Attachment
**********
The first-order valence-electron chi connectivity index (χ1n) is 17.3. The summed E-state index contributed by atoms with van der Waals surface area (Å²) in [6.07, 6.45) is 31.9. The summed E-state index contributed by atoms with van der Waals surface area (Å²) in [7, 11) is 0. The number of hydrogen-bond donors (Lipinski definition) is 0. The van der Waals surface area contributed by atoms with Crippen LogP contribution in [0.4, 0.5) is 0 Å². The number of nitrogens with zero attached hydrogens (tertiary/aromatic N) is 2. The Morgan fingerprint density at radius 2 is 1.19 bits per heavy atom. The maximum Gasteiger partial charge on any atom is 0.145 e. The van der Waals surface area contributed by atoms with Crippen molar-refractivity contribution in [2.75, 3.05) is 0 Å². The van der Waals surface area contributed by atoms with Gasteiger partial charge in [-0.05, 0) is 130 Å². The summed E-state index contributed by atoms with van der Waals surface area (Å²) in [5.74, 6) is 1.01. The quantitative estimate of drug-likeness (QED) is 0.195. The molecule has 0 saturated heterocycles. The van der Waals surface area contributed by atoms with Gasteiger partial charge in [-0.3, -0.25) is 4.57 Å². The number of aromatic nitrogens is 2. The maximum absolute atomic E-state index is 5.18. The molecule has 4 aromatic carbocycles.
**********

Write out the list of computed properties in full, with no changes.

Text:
The first-order valence-electron chi connectivity index (χ1n) is 17.3. The summed E-state index contributed by atoms with van der Waals surface area (Å²) in [6.07, 6.45) is 31.9. The summed E-state index contributed by atoms with van der Waals surface area (Å²) in [7, 11) is 0. The number of hydrogen-bond donors (Lipinski definition) is 0. The van der Waals surface area contributed by atoms with Crippen LogP contribution in [0.4, 0.5) is 0 Å². The number of nitrogens with zero attached hydrogens (tertiary/aromatic N) is 2. The Morgan fingerprint density at radius 2 is 1.19 bits per heavy atom. The maximum Gasteiger partial charge on any atom is 0.145 e. The van der Waals surface area contributed by atoms with Crippen molar-refractivity contribution in [2.75, 3.05) is 0 Å². The van der Waals surface area contributed by atoms with Gasteiger partial charge in [-0.05, 0) is 130 Å². The summed E-state index contributed by atoms with van der Waals surface area (Å²) in [5.74, 6) is 1.01. The quantitative estimate of drug-likeness (QED) is 0.195. The molecule has 0 saturated heterocycles. The van der Waals surface area contributed by atoms with Gasteiger partial charge in [-0.3, -0.25) is 4.57 Å². The number of aromatic nitrogens is 2. The maximum absolute atomic E-state index is 5.18. The molecule has 4 aromatic carbocycles.